Below, $\Delta$ means taking the derivative, $\frac{d}{dx}$. For $n\in\mathbb{Z}$, $n\geq 0$, we have $$\Delta^n\sin{x}=\sin{(x+n\tau/4)} \\ \Delta^n\cos{x}=\cos{(x+n\tau/4)}$$ I found that out while thinking about $\sin$, $\cos$ and $\Delta$. I understand what $\Delta$ does (or at least, I think I do), but I'm wondering if it works if you raise it to a negative power, and if you can do it then what does it even mean to raise it to a negative power?

I've heard that an integral is in some way the opposite to a differential, so maybe it would have something to do with integrals? I'd just like to know if you can raise $\Delta$ to a negative power and if so, what exactly it means to do so. I am not sure what tags would best suit this, so feel free to suggest some.

  • 2
    $\begingroup$ What is $\Delta$? What is $\tau$? $\endgroup$
    – anomaly
    Oct 29 '15 at 15:25
  • 1
    $\begingroup$ @anomaly, i think $\tau=2\pi$. it's this newfangled idea to use $2\pi$ as THE constant for circles/trigonometry, etc., with the idea that formulas are more compact and sensical, i.e., there are $\tau$ radians in a circle, Fourier integrals have a single factor of $\tau$ out front or in the argument, etc. $\endgroup$
    – rajb245
    Oct 29 '15 at 15:36
  • $\begingroup$ @anomaly $\Delta$ is the rate of change of the variable it is applied $\endgroup$ Oct 29 '15 at 15:39
  • $\begingroup$ Yeah, it seems $\Delta$ is $\frac{d}{dx}$ $\endgroup$
    – rajb245
    Oct 29 '15 at 15:42
  • $\begingroup$ @rajb245 I just prefer $\tau$ because it makes more intuitive sense to me :P $\endgroup$ Oct 29 '15 at 15:47

Short answer: The operation $\Delta^{-1}$ you want is indeed integration, but there are some complications to constructing it as a well-defined operator.

Longer answer: For a continuous function $f$ on an interval $[a, b]\subset \mathbb{R}$, we have \begin{align*} \frac{d}{dx}\int^x_a f(t)\, dt = f(x) \end{align*} for $x\in [a, b]$. (In particular, the integral above is differentiable.) This is the fundamental theorem of calculus, and it's usually the main result in a first-year calculus class. As you imply in your question, though, we can think of differentiation as a linear operator $\Delta:C^\infty(X) \to C^\infty(X)$, where $C^\infty(X)$ denotes the space of smooth (i.e., infinitely differentiable) functions $f:X\to \mathbb{R}$ for some fixed compact interval $X\subset \mathbb{R}$. Does this map have an inverse? That is, is there some operator $\Delta^{-1}$ such that $\Delta \Delta^{-1} f = f$ and $\Delta^{-1} \Delta f = f$ for all $f\in C^\infty(X)$?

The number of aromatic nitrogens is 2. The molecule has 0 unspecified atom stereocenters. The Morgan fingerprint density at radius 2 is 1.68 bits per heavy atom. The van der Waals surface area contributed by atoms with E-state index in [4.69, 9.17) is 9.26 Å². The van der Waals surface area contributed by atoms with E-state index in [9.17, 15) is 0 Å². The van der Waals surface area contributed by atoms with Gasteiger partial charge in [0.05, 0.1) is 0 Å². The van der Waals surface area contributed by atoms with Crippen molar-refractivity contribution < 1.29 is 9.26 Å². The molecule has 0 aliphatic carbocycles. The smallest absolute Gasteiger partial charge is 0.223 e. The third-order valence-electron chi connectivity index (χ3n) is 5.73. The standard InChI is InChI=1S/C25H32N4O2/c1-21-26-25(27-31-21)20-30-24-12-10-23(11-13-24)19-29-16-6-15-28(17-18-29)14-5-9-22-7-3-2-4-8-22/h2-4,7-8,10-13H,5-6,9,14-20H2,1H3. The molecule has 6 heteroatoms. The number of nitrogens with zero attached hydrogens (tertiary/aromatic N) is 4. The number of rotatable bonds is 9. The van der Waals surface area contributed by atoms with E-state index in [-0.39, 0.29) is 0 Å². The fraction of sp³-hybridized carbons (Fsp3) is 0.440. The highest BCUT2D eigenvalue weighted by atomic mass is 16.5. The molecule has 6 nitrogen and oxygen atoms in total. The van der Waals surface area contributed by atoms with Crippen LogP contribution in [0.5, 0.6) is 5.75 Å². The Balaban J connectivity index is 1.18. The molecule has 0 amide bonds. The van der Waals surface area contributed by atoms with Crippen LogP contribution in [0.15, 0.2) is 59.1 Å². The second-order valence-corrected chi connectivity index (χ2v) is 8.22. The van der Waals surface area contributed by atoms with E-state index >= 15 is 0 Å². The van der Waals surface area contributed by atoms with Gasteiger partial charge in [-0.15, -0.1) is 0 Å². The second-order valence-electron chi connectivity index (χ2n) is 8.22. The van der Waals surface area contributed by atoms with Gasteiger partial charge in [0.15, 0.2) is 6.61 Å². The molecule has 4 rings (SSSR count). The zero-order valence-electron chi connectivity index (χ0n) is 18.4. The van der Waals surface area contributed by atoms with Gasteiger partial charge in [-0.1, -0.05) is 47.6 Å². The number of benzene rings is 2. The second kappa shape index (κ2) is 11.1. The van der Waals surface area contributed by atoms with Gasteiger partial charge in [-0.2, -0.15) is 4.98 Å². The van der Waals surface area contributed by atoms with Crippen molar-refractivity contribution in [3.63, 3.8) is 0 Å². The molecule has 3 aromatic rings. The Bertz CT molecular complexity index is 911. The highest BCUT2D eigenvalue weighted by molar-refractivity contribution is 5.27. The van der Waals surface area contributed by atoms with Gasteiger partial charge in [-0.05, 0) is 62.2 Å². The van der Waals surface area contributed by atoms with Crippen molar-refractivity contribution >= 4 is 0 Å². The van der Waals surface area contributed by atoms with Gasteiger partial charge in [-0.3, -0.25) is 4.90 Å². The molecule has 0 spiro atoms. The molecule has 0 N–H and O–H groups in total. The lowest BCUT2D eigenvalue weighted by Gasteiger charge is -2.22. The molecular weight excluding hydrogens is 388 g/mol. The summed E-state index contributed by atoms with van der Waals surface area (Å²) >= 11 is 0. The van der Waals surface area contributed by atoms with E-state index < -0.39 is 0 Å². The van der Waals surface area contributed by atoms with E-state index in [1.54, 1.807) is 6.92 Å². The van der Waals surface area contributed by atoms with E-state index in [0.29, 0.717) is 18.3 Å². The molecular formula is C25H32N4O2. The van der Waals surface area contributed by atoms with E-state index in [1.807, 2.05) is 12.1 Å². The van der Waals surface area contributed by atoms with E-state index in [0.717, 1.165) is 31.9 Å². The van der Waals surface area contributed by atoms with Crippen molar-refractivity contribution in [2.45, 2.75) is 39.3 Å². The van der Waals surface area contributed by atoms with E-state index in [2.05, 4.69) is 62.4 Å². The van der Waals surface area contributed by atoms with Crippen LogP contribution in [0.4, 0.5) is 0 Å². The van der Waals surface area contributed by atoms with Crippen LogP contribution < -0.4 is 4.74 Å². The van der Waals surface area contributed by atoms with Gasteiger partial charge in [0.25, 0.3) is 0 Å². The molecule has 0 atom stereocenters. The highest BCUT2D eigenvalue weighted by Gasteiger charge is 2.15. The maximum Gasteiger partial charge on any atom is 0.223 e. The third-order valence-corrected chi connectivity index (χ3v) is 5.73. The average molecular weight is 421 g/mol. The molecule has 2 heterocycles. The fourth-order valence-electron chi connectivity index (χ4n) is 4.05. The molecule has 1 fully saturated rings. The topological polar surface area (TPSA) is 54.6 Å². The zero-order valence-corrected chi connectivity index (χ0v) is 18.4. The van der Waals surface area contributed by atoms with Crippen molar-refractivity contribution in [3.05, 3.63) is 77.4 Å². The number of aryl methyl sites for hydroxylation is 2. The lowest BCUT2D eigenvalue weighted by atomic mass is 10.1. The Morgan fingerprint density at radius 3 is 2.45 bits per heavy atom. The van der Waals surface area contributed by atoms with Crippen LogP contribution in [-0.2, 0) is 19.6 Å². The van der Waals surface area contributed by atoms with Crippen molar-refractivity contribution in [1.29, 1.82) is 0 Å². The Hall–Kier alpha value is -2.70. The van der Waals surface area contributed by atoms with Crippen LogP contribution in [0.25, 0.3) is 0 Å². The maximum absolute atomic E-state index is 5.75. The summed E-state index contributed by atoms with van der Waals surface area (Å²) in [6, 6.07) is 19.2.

Well, no: $\Delta (1) = 0$, so $\Delta^{-1} \Delta(1)$ must vanish by linearity. On the other hand, we know that the only functions $f\in C^\infty(X)$ with $\Delta f = 0$ are constants, so it turns out we can define $\Delta^{-1}$ up to a constant. The relation $\Delta \Delta^{-1} f = f$ still holds; the left $\Delta$ kills the arbitrary constant. On the other hand, we now have $\Delta^{-1} \Delta f = f + C$ for some arbitrary constant $C$. (Once you get to integration in your class, the teacher will inevitably nag you about adding in the "$+C$" to indefinite integrals. That's the reason why; they're only defined up to an additive constant.)

Another complication is the fact that we're working in $C^\infty(X)$ above, even though we can still apply $\Delta$ to functions that are only differentiable once. We don't need differentiability to integrate; we can define $\Delta^{-1} f$ perfectly well for any continuous $f$ (and, in fact, we can reduce that assumption even further). If $f$ is continuous, then $\Delta^{-1} f$ is differentiable, and $\Delta \Delta^{-1} f = f$; the expression $\Delta^{-1} \Delta f$ is not defined if $f$ is merely continuous rather than differentiable, though. If you're familiar with linear algebra, the source of the complication here is that we're working over an infinite-dimensional space rather than a finite-dimensional one, so injectivity and surjectivity are not equivalent.


Negative powers of a differential operator are possible, and can be well defined. Your intuition is correct, it works out to an integral. Use negative numbers in your formula, and you'll see that $\Delta^{-n}$ applied to sine or cosine gives you the $n^\text{th}$ integral of that sine or cosine. There are theoretical ways to show this, maybe using integral transforms like the Laplace transform, or fancy operator theory.

To summarize: yes, you can have negative powers of differential operators, and it means that you're applying the inverse operator of differentiation. You can prove that the inverse operator of differentiation is integration.


Generalized Differential for polynomials:

Given $$f\left(x\right)=\sum\limits_{\epsilon>0}^{1}\left(\sum\limits_{i\in\mathbb{Z}}^{}a_{i}x^{i+\epsilon}\right)$$ then $$f^{(k)}\left(x\right)=\sum\limits_{\epsilon>0}^{1}\left(\sum\limits_{i\in\mathbb{Z}}^{}\frac{\Pi\left(i+\epsilon\right)}{\Pi\left(i+\epsilon-k\right)}a_{i}x^{i+\epsilon}\right)$$

As anomaly noted, we need to adjust for the constant of integration, and those occur where $\Pi\left(n\right) = \Gamma\left(n+1\right)$ functions are undefined.

Edit: Forgot the parentheses to denote a kth derivative.

  • $\begingroup$ I'm having a hard time seeing how you answered the question. $\endgroup$ Jul 22 '16 at 18:10
  • $\begingroup$ The kth derivative could be any real number, including non-integers. I agree that my answer is still limited to power series and not all possible functions. $\endgroup$
    – Abraham Le
    Jul 22 '16 at 18:37

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